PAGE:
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In terminal, how can I define a key to go to the previous directory which I was in when changing directory with the cd command?

For example, I'm in /opt/soft/bin and I cd into /etc/squid3 and I want to get back to the first directory.

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up vote 110 down vote accepted

You can use

cd -

or you could use

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Any idea why the directory name is printed to the console when using "cd -" ? – dtmland Aug 31 '15 at 23:56
Probably since the old shells didn't display the name of the current directory in the prompt, it was helpful to see the name of the directory when you typed cd -. For example when you type cd /usr/local you know that you are in /usr/loal, but when you type cd - you don't always remember from which directory you came from. So it saves you from typing cd -; pwd. But this is all speculation. – Raphael Ahrens Sep 1 '15 at 4:37
Or you can use aliasing: Set up alias as alias -- -='cd -' then use - (1 char) instead of cd - (4 char). Faster :D – ADTC Feb 16 at 4:38
I used a simple technique instead. Just added a new line character after "cd -" so now cd -\n takes me directly to the next directory – Rajkiran Mar 10 at 11:28
@ADTC : I added "Command + Left" key combination to go backwards in my iTerm Global Key Shortcuts. Faster and more related. – Rajkiran Mar 10 at 11:32

The other answers are definitely complete in the direct answer sense. cd - and cd $OLDPWD are definitely the main choices for this. However, I often find that getting into a workflow with pushd and popd works better.

Long story short, if you are moving into a directory with the ultimate intent of coming back to where you started, use pushd/popd.

Extended example

The major difference is easily shown by an example.

$ cd dir1
$ pushd dir2

At this point, you have a directory stack that is dir2, dir1. Running pushd with no arguments will put you back in dir1 with the stack now as dir1, dir2. popd would do the same, but would leave you with an empty directory stack. This is not much different than how you would have been with the cd - workflow.

However, now you can now change directories multiple times and get back to dir1. For example,

$ cd dir1
$ pushd dir2
$ cd dir3

If you run popd at this point, you will go back to dir1.

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You can also stack directories, so repeatedly use pushd and go back to previous folder while popd-ing. – Bernhard Jun 30 '13 at 19:08
Certainly. I almost put a large example that included checking the stack with dirs -v, but the reality for me is that often the simple case is all I really use. (Or, worse, I make a mistake when trying push +2 or similar) Also, I thought baby steps for getting someone to try the workflow. :) – Josh Berry Jul 1 '13 at 2:53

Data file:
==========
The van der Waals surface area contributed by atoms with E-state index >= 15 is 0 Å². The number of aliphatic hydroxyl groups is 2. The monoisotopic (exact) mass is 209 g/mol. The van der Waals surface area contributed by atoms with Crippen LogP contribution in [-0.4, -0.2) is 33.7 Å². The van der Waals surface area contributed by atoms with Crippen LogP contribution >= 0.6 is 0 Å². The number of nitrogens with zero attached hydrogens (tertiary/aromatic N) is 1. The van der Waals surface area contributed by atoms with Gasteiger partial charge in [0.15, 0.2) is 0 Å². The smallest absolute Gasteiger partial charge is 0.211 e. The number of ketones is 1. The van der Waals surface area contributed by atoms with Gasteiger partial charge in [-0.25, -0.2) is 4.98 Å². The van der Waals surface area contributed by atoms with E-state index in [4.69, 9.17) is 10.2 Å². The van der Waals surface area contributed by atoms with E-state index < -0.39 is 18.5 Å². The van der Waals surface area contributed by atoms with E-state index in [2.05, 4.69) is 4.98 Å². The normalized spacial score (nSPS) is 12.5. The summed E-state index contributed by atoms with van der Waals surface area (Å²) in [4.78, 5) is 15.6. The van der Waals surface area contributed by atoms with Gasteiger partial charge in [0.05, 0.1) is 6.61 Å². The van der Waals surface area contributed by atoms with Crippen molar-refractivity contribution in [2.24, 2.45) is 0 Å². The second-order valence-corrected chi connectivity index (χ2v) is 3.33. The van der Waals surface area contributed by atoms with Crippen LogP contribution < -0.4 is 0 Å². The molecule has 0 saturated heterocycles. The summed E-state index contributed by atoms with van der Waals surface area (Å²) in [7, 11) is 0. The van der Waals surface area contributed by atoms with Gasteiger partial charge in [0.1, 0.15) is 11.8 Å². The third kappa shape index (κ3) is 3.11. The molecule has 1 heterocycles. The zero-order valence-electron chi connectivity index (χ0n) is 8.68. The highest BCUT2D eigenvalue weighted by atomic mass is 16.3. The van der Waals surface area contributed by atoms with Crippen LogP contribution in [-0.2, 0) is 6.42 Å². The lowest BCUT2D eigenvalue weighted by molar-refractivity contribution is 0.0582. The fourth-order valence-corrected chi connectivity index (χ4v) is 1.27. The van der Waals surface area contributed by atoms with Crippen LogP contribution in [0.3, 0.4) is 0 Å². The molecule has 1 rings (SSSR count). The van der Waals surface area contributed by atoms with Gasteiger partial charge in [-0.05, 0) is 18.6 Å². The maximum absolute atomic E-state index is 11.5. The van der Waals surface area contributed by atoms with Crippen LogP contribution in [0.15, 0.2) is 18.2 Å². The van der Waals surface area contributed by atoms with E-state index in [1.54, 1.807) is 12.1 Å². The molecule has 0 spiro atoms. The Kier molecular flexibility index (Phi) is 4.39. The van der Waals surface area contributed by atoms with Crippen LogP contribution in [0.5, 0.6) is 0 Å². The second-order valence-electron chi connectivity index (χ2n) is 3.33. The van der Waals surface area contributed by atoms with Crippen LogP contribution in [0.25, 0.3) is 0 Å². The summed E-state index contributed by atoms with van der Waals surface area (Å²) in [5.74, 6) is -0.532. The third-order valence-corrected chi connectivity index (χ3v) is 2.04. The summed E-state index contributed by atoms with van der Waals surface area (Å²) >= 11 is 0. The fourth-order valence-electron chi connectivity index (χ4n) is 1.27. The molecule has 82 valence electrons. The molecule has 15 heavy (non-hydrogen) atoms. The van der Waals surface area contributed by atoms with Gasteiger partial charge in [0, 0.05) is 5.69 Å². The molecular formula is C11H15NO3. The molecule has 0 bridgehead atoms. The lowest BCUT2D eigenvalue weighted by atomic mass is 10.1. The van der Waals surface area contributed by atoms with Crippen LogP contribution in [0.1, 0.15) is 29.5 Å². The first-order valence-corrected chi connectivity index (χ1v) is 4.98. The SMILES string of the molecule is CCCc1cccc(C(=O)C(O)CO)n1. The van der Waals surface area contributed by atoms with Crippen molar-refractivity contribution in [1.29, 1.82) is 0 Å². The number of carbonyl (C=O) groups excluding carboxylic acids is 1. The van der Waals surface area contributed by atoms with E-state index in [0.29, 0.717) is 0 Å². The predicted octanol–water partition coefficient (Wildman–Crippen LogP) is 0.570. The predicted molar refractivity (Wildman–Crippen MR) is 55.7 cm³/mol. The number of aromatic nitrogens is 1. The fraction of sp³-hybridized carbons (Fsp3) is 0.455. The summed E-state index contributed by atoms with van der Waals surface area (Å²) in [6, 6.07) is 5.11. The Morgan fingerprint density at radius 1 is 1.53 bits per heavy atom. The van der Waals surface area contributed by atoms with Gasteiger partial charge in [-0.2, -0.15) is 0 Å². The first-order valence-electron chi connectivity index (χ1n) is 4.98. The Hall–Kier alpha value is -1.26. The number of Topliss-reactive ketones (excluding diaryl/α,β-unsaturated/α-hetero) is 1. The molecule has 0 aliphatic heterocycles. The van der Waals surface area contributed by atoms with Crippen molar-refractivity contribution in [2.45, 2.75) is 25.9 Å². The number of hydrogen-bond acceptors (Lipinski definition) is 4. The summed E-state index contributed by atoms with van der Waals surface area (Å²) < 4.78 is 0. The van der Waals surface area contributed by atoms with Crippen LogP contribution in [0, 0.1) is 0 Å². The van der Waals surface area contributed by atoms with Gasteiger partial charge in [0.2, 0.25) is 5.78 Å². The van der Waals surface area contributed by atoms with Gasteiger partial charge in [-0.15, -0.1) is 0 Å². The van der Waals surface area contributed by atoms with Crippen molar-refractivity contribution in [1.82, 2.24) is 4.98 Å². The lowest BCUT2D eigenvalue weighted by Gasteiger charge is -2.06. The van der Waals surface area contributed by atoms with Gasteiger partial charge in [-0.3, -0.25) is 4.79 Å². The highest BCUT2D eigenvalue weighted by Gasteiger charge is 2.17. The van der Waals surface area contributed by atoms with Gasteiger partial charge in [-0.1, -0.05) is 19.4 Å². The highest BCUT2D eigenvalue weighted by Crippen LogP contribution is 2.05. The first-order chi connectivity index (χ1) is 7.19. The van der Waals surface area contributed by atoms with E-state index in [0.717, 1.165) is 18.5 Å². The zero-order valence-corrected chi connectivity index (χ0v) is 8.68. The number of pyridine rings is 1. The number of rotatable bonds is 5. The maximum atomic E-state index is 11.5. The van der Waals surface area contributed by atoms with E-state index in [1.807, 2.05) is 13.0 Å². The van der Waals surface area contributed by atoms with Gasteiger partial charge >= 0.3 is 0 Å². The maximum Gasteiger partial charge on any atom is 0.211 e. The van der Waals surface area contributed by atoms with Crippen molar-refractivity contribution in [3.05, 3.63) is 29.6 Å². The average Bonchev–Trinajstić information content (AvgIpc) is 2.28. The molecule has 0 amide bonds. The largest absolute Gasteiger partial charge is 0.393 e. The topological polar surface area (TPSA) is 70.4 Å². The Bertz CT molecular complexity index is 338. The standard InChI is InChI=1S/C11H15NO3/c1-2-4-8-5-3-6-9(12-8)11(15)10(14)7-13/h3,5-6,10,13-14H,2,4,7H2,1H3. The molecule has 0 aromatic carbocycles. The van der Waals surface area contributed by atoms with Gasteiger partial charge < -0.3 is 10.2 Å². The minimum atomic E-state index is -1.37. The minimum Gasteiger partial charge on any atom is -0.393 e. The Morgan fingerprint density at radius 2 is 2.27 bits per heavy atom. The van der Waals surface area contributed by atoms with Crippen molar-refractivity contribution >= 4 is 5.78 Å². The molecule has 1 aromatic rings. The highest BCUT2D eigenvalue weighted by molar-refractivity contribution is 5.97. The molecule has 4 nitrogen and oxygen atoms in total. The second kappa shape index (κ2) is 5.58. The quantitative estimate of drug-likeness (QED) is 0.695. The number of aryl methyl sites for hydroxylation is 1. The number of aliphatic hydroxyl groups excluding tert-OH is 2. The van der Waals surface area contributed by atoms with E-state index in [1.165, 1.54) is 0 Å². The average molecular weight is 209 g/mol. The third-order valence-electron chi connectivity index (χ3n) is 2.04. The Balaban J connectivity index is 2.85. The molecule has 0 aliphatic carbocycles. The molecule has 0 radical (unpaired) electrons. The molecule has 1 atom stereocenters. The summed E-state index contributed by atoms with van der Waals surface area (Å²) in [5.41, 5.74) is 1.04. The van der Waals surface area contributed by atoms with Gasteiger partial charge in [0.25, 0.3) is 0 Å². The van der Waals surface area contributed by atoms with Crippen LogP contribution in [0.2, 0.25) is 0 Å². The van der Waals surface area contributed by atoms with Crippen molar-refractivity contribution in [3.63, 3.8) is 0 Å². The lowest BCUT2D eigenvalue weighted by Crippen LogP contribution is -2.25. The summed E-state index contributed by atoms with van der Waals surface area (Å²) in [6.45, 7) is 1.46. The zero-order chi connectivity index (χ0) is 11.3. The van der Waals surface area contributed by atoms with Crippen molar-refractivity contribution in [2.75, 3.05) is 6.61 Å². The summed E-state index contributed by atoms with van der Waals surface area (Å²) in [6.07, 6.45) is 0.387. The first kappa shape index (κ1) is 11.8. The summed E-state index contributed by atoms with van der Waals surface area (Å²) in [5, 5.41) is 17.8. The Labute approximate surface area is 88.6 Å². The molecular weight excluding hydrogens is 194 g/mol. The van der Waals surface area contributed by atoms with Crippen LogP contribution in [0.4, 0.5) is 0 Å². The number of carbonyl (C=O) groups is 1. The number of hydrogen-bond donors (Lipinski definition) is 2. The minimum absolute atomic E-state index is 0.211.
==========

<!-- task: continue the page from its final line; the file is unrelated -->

$ cd - 

will change to the previous working directory.

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You should use:

cd ~-

it does the same as cd - (from the currently accepted answer) without the annoying echo of the directory and is easier to type than cd "$OLDPWD" or cd - > /dev/null.

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Redirecting the echo to null file ! It's genius !! – Ram Feb 11 at 6:19
The echo shows the new directory not the previous one. And I would find it useful, so that I know where I am now, especially if I'm in a shell that only shows the current directory name (or nothing at all) on the prompt, and I'm too unbothered to change the prompt to show the full path. Of course, if your prompt already shows the full path, the echo would be redundant and annoying. In that case, I think you can try doing alias -- -='cd "$OLDPWD"' then using - (1 char) instead of cd ~- (5 char). :) – ADTC Feb 16 at 4:37

You can "define a key" for 'cd -' by editing your '~/.bashrc' file and including an alias for the command. For example you could add 'cdc' to make it 'cd -' which would provide you with a shorter way to get to the last directory by adding:

alias cdc='cd -'

This way you would simply type 'cdc' and it would put you in your last working directory.

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And confuse you to no end when you use a system where that alias isn't in place. It saves typing one character every once in a while. Why even bother? – Michael Kjörling Jul 1 '13 at 14:16
"In terminal, how can I define a key to go to the previous directory" I never get confused. Its just a shortcut, when you are on another system just use the long-hand way. – Atari911 Jul 1 '13 at 19:25
@Atari911 great question! here's the answer: stackoverflow.com/questions/4200800 Here's what I did (bound F12): bind '"\e[24~":"\C-k \C-ucd -\n"' (or more preferably move it to inputrc file as mentioned in the answer). – ADTC Feb 16 at 5:00

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